i2 International Institute of Education


Subway Sandwich Shop

One-Hit Wonder (89 posts) • 0

I didn't know what Burger King uses. But Burger King doesn't claim to be healthy. Subway is glorified fast food. And it tastes pretty good. Who doesn't like a sandwich, even if the bread is a bit plastick-y?

@Dudeson, you're describing the hole in the wall places, but there are plenty of more upscale Chinese restaurants. You haven't noticed? I'm guessing that you expect to have a nice clean restaurant where you pay less than 10 RMB for a meal? Do you have clean restaurants where the food costs 1.5 Euro back home?

You wrote: "Show me any local dish that has the same high [or high-ish] nutrition values, as a sandwich for less RMB." You can go to an outdoor BBQ chuanr place and get some chicken wings and some grilled veggies.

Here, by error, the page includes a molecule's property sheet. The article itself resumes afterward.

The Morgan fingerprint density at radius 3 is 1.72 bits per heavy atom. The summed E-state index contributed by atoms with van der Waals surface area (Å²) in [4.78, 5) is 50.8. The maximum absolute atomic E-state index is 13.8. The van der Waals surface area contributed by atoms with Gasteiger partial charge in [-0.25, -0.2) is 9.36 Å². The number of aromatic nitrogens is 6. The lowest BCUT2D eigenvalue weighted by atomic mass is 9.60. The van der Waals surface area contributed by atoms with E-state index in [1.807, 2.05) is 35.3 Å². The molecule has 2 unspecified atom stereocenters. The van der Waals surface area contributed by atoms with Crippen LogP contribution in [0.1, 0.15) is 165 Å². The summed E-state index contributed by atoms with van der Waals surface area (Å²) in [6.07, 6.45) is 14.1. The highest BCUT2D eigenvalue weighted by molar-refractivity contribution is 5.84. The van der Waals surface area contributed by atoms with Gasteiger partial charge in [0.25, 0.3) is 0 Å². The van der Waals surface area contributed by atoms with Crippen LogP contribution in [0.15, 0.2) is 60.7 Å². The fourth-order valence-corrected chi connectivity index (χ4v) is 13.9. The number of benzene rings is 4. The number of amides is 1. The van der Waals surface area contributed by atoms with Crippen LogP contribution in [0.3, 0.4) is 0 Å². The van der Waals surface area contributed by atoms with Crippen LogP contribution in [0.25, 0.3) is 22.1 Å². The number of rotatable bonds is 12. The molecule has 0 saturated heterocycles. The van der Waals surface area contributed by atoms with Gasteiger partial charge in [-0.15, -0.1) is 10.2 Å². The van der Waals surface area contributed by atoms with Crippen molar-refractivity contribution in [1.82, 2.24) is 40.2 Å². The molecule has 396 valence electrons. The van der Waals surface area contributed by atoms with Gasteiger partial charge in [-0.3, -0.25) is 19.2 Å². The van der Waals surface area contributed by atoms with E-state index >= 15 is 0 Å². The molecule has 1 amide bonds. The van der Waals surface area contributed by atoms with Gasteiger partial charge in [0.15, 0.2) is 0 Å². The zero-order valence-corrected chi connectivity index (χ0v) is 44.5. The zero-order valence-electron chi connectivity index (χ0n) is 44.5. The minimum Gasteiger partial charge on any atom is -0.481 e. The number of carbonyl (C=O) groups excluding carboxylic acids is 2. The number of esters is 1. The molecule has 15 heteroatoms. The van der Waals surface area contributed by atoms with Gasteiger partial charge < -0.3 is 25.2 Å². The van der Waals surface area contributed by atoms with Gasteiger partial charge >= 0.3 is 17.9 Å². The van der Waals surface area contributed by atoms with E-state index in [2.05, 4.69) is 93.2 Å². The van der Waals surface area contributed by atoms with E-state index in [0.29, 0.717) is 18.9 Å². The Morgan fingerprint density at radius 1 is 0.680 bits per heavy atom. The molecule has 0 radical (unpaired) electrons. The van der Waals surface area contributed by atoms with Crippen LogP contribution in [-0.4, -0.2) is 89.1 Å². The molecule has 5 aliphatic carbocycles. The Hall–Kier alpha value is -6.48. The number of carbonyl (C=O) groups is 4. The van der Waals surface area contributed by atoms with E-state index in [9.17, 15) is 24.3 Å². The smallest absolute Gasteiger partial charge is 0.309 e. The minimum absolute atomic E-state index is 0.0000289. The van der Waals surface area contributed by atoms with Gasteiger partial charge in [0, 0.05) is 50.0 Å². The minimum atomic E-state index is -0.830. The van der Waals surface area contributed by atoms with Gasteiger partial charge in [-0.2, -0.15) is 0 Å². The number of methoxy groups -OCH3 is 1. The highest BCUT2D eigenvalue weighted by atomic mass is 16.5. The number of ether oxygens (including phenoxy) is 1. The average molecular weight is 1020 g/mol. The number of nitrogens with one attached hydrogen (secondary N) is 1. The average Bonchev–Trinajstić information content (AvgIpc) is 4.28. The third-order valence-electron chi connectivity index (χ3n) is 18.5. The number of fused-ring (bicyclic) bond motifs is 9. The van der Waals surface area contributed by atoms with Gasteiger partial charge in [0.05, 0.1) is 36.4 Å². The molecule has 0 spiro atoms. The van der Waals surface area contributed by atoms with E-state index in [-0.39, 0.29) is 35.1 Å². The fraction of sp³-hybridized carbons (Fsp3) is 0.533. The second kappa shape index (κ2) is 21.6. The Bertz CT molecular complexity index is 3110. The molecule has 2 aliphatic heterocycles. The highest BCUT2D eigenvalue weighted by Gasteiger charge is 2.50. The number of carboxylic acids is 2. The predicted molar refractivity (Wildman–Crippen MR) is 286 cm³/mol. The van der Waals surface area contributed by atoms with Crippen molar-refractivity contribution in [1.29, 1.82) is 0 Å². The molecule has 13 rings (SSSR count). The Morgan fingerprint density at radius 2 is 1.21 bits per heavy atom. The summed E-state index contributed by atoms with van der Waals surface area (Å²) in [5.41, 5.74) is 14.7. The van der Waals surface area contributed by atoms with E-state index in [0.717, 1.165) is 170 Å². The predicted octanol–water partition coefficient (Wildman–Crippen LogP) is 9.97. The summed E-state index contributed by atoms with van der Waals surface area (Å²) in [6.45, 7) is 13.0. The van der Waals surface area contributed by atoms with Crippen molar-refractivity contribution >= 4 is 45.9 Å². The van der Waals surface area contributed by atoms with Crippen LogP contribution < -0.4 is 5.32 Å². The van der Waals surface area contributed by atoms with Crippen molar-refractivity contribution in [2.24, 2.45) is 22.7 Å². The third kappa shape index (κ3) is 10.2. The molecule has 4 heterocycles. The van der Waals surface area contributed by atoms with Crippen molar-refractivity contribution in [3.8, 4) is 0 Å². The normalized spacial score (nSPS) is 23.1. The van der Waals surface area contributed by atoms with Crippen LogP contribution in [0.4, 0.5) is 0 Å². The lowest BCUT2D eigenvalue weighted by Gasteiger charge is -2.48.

goldie122 (645 posts) • 0

Subway also doesn't claim to be healthy. Remember their slogan, 'Eat Fresh'. Their claim is they use fresh ingredients like their bread baked everyday and fresh vegetables.

A very health conscious person would be choosing the salad anyway, so no bread.

The Dudeson's (1106 posts) • 0

No, I don't expect good food to be cheap. That's why I like subway...lol
The problem in Kunming is that bad food is expensive.

But I can't, for every lunch-break -reserve a table at Gare de Sud, right?

If you go to any upscale place, price goes up.

Btw. I love the places, where the upscale restaurant doesn't have en-suite toilets, and they go to the public ones taking a dump, smoking and then by highest standard of hygiene, walk out of the stall, -look at the people around, wipe their hands off their aprons and leave. Even though there is soap and water available.

And actually as a matter of fact, I bought a quarter slice of pizza [family pizza] in Vienna, a few years back for 1.70 Euro, my friend had to finish it for me, it was just too much.
Not exactly a traditional Austrian dish, but cheaper and more nutritious than stupid, mixian. [And it was amazing]